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Greenland no longer has to worry about rising sea levels

In an era where rising sea levels present a global concern, Greenland’s unique situation provides a contrasting narrative.

Recent research conducted by the Technical University of Denmark (DTU) has unveiled a remarkable phenomenon.

Greenland‘s bedrock is not only rising, it’s doing so at an accelerated pace, with an increase of up to 20 cm over the last decade (2013-2023).

This translates to an estimated uplift of 2 meters per century, a rate that far exceeds Greenland’s current sea level rise.

Science, sea levels, and Greenland’s uplift

This significant land uplift, as observed by the research team led by Danjal Longfors Berg, a Ph.D. student at DTU Space, is driven by the melting of Greenland’s ice sheet.

As the ice melts, it alleviates the pressure on the bedrock beneath, allowing the land to rise.

Berg explains, “These are quite significant land uplifts that we can now demonstrate. They indicate that local changes in Greenland are happening very rapidly, impacting life in Greenland.”

This uplift not only influences the local ecosystem but also alters Greenland’s physical map, leading to the emergence of new landforms such as small islands and skerries.

GNET: Precisely monitoring Greenland sea levels

The study leverages data from GNET — a network of 61 measurement stations scattered along Greenland’s coasts.

GNET serves as a critical infrastructure for monitoring ice melt and land uplift with millimeter precision, thanks to GNSS technology, including the GPS system.

Morten Hvidberg, the Vice Director of the Agency for Data Supply and Infrastructure, highlights GNET’s role.

“GNET is a fundamental geodetic infrastructure, providing data to measure ice melting and land uplift. GNET enables researchers, including those at DTU Space, to precisely monitor climate changes,” explained Hvidberg.

Global warming’s role in this phenomenon

The phenomenon of land uplift in Greenland is not solely a consequence of the post-ice age recovery process.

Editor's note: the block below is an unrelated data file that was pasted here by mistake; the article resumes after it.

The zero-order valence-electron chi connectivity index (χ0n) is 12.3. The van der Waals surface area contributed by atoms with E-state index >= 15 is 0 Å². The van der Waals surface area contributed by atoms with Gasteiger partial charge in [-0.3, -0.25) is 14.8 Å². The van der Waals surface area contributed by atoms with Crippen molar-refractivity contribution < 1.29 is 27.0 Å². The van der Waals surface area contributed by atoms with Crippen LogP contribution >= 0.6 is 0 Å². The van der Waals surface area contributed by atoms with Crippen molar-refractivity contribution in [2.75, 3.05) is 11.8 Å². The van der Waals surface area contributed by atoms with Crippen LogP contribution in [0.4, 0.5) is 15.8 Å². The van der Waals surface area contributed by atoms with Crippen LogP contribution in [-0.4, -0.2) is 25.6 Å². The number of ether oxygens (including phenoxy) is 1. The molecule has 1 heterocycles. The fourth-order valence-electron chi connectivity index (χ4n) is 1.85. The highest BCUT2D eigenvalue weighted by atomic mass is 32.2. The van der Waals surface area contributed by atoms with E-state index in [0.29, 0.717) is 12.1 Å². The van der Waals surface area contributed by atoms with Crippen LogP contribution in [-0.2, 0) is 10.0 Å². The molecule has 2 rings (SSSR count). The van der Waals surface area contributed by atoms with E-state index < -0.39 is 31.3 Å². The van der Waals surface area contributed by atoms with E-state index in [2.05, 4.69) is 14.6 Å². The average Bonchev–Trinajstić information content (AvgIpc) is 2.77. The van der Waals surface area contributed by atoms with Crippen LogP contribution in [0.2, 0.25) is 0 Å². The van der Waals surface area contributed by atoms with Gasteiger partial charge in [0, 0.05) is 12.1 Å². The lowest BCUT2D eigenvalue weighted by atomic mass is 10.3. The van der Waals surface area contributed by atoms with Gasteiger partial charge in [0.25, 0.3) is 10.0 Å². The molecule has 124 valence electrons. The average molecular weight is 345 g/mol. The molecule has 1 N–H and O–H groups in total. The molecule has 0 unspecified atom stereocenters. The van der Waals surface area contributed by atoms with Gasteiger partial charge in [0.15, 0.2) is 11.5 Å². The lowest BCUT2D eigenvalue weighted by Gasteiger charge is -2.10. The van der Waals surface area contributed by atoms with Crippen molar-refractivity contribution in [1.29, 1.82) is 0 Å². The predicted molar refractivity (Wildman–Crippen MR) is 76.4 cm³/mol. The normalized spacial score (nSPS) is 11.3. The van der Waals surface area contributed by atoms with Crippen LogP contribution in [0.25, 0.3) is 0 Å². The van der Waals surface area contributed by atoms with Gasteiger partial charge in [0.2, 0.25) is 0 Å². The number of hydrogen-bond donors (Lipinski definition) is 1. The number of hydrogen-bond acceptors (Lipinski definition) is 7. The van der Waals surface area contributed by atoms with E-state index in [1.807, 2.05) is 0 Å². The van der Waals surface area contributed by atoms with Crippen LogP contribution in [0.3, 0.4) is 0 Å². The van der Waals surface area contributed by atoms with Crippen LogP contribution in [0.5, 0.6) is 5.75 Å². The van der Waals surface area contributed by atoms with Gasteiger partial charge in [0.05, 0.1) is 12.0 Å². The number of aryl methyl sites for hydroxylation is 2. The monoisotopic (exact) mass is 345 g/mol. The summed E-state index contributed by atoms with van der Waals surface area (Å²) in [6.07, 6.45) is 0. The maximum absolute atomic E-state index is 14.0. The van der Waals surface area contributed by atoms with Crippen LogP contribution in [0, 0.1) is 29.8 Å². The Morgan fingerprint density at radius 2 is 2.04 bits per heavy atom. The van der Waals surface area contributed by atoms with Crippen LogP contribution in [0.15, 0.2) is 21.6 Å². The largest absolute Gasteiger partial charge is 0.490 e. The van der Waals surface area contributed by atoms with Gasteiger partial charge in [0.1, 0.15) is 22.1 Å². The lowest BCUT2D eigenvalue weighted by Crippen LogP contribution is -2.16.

The landmass was compressed under the weight of a thick ice sheet during the last ice age, and although the ice age concluded approximately 12,000 years ago, the land continues to rise as it rebounds from the loss of ice.

However, the recent acceleration in uplift rates along Greenland’s coast over the past two decades is attributed to the increased melting of the ice sheet, a direct impact of global warming.

“The land uplift we observe in Greenland these years cannot be solely explained by the natural post-ice age development,” emphasized Professor Shfaqat Abbas Khan, a co-author of the study.

“Greenland is rising significantly more. With our data from GNET, we can precisely isolate the part of land uplift caused by the current global climate changes,” he concluded.

Humbling reminder of climate change complexity

This fascinating research conducted by DTU uncovered surprising data on Greenland’s unique geological response to climate change, documenting a significant uplift of the bedrock attributed to the melting of the ice sheet.

This phenomenon, which contrasts with the global trend of rising sea levels, underscores the intricate and localized impacts of climate change, challenging our understanding of its global effects.

By leveraging precise data from the GNET network, the study provides invaluable insights into the rapid changes occurring in Greenland, while emphasizing the critical role of advanced monitoring technologies in deciphering the multifaceted nature of environmental changes.

As Greenland continues uplifting above rising sea levels, this research serves as a crucial reminder of the need for continued observation and study to fully grasp the complex dynamics of our changing planet.

The full study was recently published in Geophysical Research Letters.


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